Records of Indian soldiers who served outside India in the Asiatic Colonial Units, such as the Bengal Fusiliers, China Gun Lascars, Ceylon Rifles and Gun Lascars, include service records, muster books and pay lists and some pension records.
Link here for more information about these units and their records, Asiatic Colonial Unit Information.
The Hong Kong Regiment
By the Royal Warrant of 27 November 1891 a battalion of native infantry in India, 'The Hong Kong Regiment', were the first corps ever raised in India for general service under the War Office: a class regiment of Mussulmans (Muslims) specially raised for service beyond the seas.
Link here for more information about The Hong Kong Regiment.
The Hong Kong Singapore Royal Artillery
The Hong Kong Singapore Royal Artillery (HKSRA) and Royal Garrison Artillery (RGA) had four companies. Out of the four, two were made up of Mohammedans (Muslims) from Northern India, one of Sikhs, and one of mixed castes, Portuguese and Chinamen. Link here to read about the Service Records of the Soldiers and Native Officers who served in HKSRA and HKSRGA.
Royal Indian Navy
Until 1928, all the officers of the Royal Indian Navy service were Europeans; since that date an increasing number of Indian officers have been recruited. In 1939 the ratings numbered 1,475 and expanded to 21,831 in October 1943. Until 1939, the ratings were almost all Muslims, mostly drawn from Ratnagiri (south of Bombay) and were chiefly Konkanis. Read more about the Royal Indian Navy.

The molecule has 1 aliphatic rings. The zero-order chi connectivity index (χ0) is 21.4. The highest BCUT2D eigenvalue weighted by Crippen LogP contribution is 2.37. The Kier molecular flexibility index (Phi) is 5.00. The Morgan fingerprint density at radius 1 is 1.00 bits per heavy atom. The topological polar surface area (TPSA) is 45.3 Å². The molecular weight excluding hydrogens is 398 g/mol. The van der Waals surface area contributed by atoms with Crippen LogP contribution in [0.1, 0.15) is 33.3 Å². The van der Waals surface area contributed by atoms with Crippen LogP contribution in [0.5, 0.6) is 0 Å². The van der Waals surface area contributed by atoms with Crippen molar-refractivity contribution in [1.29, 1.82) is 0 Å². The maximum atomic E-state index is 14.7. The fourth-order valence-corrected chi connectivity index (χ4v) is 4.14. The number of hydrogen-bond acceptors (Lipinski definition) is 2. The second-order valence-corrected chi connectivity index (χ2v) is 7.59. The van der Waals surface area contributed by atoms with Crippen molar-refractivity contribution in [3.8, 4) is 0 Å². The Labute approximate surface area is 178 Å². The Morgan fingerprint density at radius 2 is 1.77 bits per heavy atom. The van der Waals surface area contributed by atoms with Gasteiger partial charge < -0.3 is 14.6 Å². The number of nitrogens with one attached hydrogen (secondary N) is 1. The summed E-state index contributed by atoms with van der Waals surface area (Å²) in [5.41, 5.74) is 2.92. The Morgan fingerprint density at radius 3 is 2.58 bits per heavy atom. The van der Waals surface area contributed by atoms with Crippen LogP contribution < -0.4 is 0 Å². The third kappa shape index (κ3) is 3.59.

Under the King's Regulation and AI Articles 356 and 365, entry to the Navy was barred to any person except the sons of British-born subjects, a measure introduced during the First World War (Admiralty, 18 September 1915).
This decision, however, was not strictly adhered to because of the necessity to enter Goans and Chinese men as officers' stewards and cooks on the East Indies and China Stations. [Details are given in the National Archives reference (PRO)ADM 1/8643/158]. .
The regulations were amended to permit entry of British subjects irrespective of their parents' nationality on the Africa, East Indies and China stations. Read more about Goans in the Royal Navy.
Some Indian army and Indian army reserve officers were attached to the RAF, and subsequently transferred their service on 1 April 1918. They were mainly serving in the East in India, Aden or Mesopotamia [National Archives reference (PRO)AIR 10/136], or perhaps under Indian administration. Follow the link for more details of the Service Records of South Asian RAF Officers and Airmen.
Before the Second World War there was an acknowledged ban of the entry of non-Europeans into all three services. This was lifted in the first month of the war, and non-Europeans were admitted not only as other ranks but also as temporary commissioned officers.
South Asian servicemen were awarded their fair share of medals for bravery and loyalty in various campaigns. Read more on the details of Service Medal Records.
Creators: Abi Husainy